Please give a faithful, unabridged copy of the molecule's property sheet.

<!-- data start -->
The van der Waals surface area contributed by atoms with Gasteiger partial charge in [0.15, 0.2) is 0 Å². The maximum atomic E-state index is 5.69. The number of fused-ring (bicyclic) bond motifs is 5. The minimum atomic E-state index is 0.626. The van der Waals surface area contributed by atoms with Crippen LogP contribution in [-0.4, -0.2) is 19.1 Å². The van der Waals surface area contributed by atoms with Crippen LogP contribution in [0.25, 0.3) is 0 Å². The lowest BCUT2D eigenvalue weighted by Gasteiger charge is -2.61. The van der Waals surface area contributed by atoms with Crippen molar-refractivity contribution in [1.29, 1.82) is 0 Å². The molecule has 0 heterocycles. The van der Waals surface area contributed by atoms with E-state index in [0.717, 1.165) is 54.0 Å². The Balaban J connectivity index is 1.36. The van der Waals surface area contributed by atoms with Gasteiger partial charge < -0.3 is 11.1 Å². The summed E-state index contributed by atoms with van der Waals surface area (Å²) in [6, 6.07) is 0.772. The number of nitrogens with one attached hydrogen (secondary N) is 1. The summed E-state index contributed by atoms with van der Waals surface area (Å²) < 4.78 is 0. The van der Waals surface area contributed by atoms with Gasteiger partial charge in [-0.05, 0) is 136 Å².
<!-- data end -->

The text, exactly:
The van der Waals surface area contributed by atoms with Gasteiger partial charge in [0.15, 0.2) is 0 Å². The maximum atomic E-state index is 5.69. The number of fused-ring (bicyclic) bond motifs is 5. The minimum atomic E-state index is 0.626. The van der Waals surface area contributed by atoms with Crippen LogP contribution in [-0.4, -0.2) is 19.1 Å². The van der Waals surface area contributed by atoms with Crippen LogP contribution in [0.25, 0.3) is 0 Å². The lowest BCUT2D eigenvalue weighted by Gasteiger charge is -2.61. The van der Waals surface area contributed by atoms with Crippen molar-refractivity contribution in [1.29, 1.82) is 0 Å². The molecule has 0 heterocycles. The van der Waals surface area contributed by atoms with E-state index in [0.717, 1.165) is 54.0 Å². The Balaban J connectivity index is 1.36. The van der Waals surface area contributed by atoms with Gasteiger partial charge < -0.3 is 11.1 Å². The summed E-state index contributed by atoms with van der Waals surface area (Å²) in [6, 6.07) is 0.772. The number of nitrogens with one attached hydrogen (secondary N) is 1. The summed E-state index contributed by atoms with van der Waals surface area (Å²) < 4.78 is 0. The van der Waals surface area contributed by atoms with Gasteiger partial charge in [-0.05, 0) is 136 Å².